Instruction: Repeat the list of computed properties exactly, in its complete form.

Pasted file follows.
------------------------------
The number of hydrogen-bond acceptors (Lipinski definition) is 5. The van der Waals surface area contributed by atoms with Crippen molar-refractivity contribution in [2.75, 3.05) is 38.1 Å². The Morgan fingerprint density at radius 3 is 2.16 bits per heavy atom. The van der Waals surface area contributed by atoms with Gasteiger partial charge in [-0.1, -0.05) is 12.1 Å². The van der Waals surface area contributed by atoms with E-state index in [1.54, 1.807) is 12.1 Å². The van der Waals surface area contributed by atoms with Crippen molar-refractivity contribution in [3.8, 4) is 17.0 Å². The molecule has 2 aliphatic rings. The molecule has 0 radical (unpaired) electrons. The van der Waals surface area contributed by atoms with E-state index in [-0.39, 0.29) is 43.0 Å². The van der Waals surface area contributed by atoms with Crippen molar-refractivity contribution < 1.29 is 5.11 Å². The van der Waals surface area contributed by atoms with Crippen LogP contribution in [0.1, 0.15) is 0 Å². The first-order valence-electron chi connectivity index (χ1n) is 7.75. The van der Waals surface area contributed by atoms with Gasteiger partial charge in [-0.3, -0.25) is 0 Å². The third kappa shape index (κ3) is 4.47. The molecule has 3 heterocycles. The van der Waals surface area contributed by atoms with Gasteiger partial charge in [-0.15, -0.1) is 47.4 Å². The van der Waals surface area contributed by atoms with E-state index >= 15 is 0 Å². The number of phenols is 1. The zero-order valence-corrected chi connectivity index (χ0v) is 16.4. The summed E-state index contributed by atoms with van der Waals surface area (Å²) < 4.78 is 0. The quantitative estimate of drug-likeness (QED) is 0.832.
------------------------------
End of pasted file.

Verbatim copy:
The number of hydrogen-bond acceptors (Lipinski definition) is 5. The van der Waals surface area contributed by atoms with Crippen molar-refractivity contribution in [2.75, 3.05) is 38.1 Å². The Morgan fingerprint density at radius 3 is 2.16 bits per heavy atom. The van der Waals surface area contributed by atoms with Gasteiger partial charge in [-0.1, -0.05) is 12.1 Å². The van der Waals surface area contributed by atoms with E-state index in [1.54, 1.807) is 12.1 Å². The van der Waals surface area contributed by atoms with Crippen molar-refractivity contribution in [3.8, 4) is 17.0 Å². The molecule has 2 aliphatic rings. The molecule has 0 radical (unpaired) electrons. The van der Waals surface area contributed by atoms with E-state index in [-0.39, 0.29) is 43.0 Å². The van der Waals surface area contributed by atoms with Crippen molar-refractivity contribution < 1.29 is 5.11 Å². The van der Waals surface area contributed by atoms with Crippen LogP contribution in [0.1, 0.15) is 0 Å². The first-order valence-electron chi connectivity index (χ1n) is 7.75. The van der Waals surface area contributed by atoms with Gasteiger partial charge in [-0.3, -0.25) is 0 Å². The third kappa shape index (κ3) is 4.47. The molecule has 3 heterocycles. The van der Waals surface area contributed by atoms with Gasteiger partial charge in [-0.15, -0.1) is 47.4 Å². The van der Waals surface area contributed by atoms with E-state index >= 15 is 0 Å². The number of phenols is 1. The zero-order valence-corrected chi connectivity index (χ0v) is 16.4. The summed E-state index contributed by atoms with van der Waals surface area (Å²) < 4.78 is 0. The quantitative estimate of drug-likeness (QED) is 0.832.